Frank Saurin claimed he did the talking at the front door, not Byrne, at Upper Mount St.
a Dubliner, known as the best-dressed Volunteer
Present at murder of Ames and Bennett at Upper Mount Street
He was responsible for running Lillie Mernin, the mole im Dublin Castle
Colonel Frank Saurin W.S. 715, member of F.Co. 2ND Batt. Dublin Brigade, G.H.Q.Intelligence Section
Bloody Sunday- The major and most successful operation to the credit of G.H.Q. Intelligence was the execution of 16 B.I.Officers on the morning of the 21st November, 1920. We attended at the Typographical Societies Offices in Middle Gardiner St. on Saturday night, the 20th, for final briefing on the ( job ) to be carried out the following morning. I was detailed as I.O. to the Squad to execute Lieutenants Gerald Ame's and Bennett at 38 Upper Mount St. The only information I had as to their whereabouts at this address was a recently captured letter to Am es and in which Bennett was mentioned. At 10 o,clock on that night I went to Upper Mount St. to locate the house. Before leaving I arranged with the Squad leader, Vincent Byrne, where to meet the following morning. The time arranged for the jobs throughout the city was to be 9 a.m. on the 21st. We gained access to number 38 without any difficulty. I asked a maid where was Mr. Bennett and Mr. Ame's. When she told me, we tried the door of Bennett's room which was locked.Herbert Conroy, a member of the Squad, had a sledge hammer under his coat and wanted to break in the door. I would not let him but instructed the maid to knock on the door which was opened by Bennett. We took him to a return room where Ame's was sleeping, and having asked the squad for as much time as possible, as I was interested principally in the papers these I.O. might have, they were then executed in Ame's room. In my anxiety to make a thorough search I was unaware that the squad had left and, hearing some shooting in the street, I walked to the door of Bennett's room. I heard a noise and looking down the hall I saw a British soldier outside the room where the two bodies were.I wheeled round to shoot but the soldier jumped into the room. At the same time, Tom Ennis, who was shooting across the street from the door step of 38, called on me to come on.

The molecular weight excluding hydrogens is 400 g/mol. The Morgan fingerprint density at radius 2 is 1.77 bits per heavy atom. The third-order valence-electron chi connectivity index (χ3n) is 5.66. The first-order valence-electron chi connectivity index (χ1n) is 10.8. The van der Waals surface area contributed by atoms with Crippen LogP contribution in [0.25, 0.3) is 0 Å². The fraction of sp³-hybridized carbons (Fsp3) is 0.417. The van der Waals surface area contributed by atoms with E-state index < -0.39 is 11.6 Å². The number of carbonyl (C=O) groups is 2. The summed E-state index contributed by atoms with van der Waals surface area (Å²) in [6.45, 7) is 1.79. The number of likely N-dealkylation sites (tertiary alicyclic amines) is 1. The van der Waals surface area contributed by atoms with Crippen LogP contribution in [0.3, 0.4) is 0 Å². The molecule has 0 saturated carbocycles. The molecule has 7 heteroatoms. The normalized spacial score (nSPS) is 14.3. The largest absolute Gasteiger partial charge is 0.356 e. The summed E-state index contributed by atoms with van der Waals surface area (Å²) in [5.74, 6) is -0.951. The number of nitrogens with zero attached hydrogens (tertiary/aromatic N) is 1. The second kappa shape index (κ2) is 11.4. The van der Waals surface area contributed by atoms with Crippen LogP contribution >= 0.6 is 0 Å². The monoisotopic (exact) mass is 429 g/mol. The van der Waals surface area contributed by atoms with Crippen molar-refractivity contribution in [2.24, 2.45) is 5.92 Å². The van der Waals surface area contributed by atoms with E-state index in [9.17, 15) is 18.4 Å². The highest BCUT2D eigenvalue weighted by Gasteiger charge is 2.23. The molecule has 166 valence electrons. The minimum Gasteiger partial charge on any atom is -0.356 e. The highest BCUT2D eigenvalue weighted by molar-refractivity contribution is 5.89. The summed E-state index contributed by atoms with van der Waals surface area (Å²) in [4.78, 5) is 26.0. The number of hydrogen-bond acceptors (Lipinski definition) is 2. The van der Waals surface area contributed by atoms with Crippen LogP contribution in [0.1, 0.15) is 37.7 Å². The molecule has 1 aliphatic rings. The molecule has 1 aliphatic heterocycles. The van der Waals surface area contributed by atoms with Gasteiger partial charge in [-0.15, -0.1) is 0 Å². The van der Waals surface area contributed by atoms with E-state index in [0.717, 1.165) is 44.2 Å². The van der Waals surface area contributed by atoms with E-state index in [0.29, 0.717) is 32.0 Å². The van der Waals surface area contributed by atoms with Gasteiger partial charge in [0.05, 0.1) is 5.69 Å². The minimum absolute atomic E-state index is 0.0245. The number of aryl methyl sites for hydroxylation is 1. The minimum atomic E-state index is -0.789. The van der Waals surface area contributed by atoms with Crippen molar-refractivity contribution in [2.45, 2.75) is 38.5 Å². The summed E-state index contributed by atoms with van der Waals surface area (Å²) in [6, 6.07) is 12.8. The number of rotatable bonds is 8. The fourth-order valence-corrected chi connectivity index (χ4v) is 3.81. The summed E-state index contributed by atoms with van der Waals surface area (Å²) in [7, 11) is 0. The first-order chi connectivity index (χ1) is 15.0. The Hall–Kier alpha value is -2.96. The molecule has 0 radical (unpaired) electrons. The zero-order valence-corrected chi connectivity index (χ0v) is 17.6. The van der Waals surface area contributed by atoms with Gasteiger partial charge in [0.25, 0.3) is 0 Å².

I went to the door to see across the road another British soldier shooting down the street at the backs of retreating Squad with what appeared to be a .22 automatic.We both fired and he jumped in through the doorway of his house. Afterwards we learned, much to our disappointment, that Major Carew, a much wanted Intelligence Officer, was living in the house opposite, and the soldier firing was obviously his bat-man.
Tom and I hurried after the squad, the line of our retreat being to Sir John Rogersons Quay and by ferry across the Liffey to the North side. I had to walk to the east side of Clontarf, armed, and with my pockets full of enemy documents. The prospects of getting there before the British were aroused and out on patrol were not very rosy. However, this was accomplished and I found I had captured some valuable documents when I sorted them out later that day at my home.
Amongst the papers I had Ame's note-book which showed that their system of Intelligence work was similar to ours insofar that they had agents or ( touts ) working on identity numbers for patrol purposes in various areas about O,Connell St, Parnell St. and Parnell Square, and other areas likely to bear fruit from the point of view of their touts spotting our people.